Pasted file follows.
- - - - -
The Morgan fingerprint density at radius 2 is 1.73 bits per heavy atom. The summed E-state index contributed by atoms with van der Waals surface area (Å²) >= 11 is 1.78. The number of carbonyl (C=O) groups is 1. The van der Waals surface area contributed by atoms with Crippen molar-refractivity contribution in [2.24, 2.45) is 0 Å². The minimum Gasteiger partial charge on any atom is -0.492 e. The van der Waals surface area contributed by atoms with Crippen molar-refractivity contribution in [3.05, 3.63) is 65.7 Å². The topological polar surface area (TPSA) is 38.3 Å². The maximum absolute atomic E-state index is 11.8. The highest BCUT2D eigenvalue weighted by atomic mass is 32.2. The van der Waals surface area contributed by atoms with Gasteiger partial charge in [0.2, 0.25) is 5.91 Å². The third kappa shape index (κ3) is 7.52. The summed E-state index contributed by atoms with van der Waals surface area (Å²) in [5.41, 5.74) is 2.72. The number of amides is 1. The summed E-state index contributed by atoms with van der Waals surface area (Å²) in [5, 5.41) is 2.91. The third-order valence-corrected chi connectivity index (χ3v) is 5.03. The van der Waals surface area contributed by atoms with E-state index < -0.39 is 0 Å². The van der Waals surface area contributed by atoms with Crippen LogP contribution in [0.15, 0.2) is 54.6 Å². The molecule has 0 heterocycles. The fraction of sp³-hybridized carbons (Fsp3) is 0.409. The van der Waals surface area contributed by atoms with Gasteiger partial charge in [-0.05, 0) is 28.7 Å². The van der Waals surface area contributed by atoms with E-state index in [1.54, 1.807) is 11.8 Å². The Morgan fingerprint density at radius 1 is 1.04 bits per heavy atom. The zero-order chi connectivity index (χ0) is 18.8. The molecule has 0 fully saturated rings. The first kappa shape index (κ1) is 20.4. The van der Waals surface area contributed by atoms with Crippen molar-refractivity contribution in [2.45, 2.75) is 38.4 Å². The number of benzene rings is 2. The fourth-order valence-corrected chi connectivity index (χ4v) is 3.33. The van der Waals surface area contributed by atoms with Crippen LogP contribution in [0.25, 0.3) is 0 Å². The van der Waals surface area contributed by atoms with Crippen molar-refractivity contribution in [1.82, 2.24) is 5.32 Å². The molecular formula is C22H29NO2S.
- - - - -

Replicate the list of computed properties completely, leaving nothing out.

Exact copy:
The Morgan fingerprint density at radius 2 is 1.73 bits per heavy atom. The summed E-state index contributed by atoms with van der Waals surface area (Å²) >= 11 is 1.78. The number of carbonyl (C=O) groups is 1. The van der Waals surface area contributed by atoms with Crippen molar-refractivity contribution in [2.24, 2.45) is 0 Å². The minimum Gasteiger partial charge on any atom is -0.492 e. The van der Waals surface area contributed by atoms with Crippen molar-refractivity contribution in [3.05, 3.63) is 65.7 Å². The topological polar surface area (TPSA) is 38.3 Å². The maximum absolute atomic E-state index is 11.8. The highest BCUT2D eigenvalue weighted by atomic mass is 32.2. The van der Waals surface area contributed by atoms with Gasteiger partial charge in [0.2, 0.25) is 5.91 Å². The third kappa shape index (κ3) is 7.52. The summed E-state index contributed by atoms with van der Waals surface area (Å²) in [5.41, 5.74) is 2.72. The number of amides is 1. The summed E-state index contributed by atoms with van der Waals surface area (Å²) in [5, 5.41) is 2.91. The third-order valence-corrected chi connectivity index (χ3v) is 5.03. The van der Waals surface area contributed by atoms with E-state index < -0.39 is 0 Å². The van der Waals surface area contributed by atoms with Crippen LogP contribution in [0.15, 0.2) is 54.6 Å². The molecule has 0 heterocycles. The fraction of sp³-hybridized carbons (Fsp3) is 0.409. The van der Waals surface area contributed by atoms with Gasteiger partial charge in [-0.05, 0) is 28.7 Å². The van der Waals surface area contributed by atoms with E-state index in [1.54, 1.807) is 11.8 Å². The Morgan fingerprint density at radius 1 is 1.04 bits per heavy atom. The zero-order chi connectivity index (χ0) is 18.8. The molecule has 0 fully saturated rings. The first kappa shape index (κ1) is 20.4. The van der Waals surface area contributed by atoms with Crippen molar-refractivity contribution in [2.45, 2.75) is 38.4 Å². The number of benzene rings is 2. The fourth-order valence-corrected chi connectivity index (χ4v) is 3.33. The van der Waals surface area contributed by atoms with Crippen LogP contribution in [0.25, 0.3) is 0 Å². The van der Waals surface area contributed by atoms with Crippen molar-refractivity contribution in [1.82, 2.24) is 5.32 Å². The molecular formula is C22H29NO2S.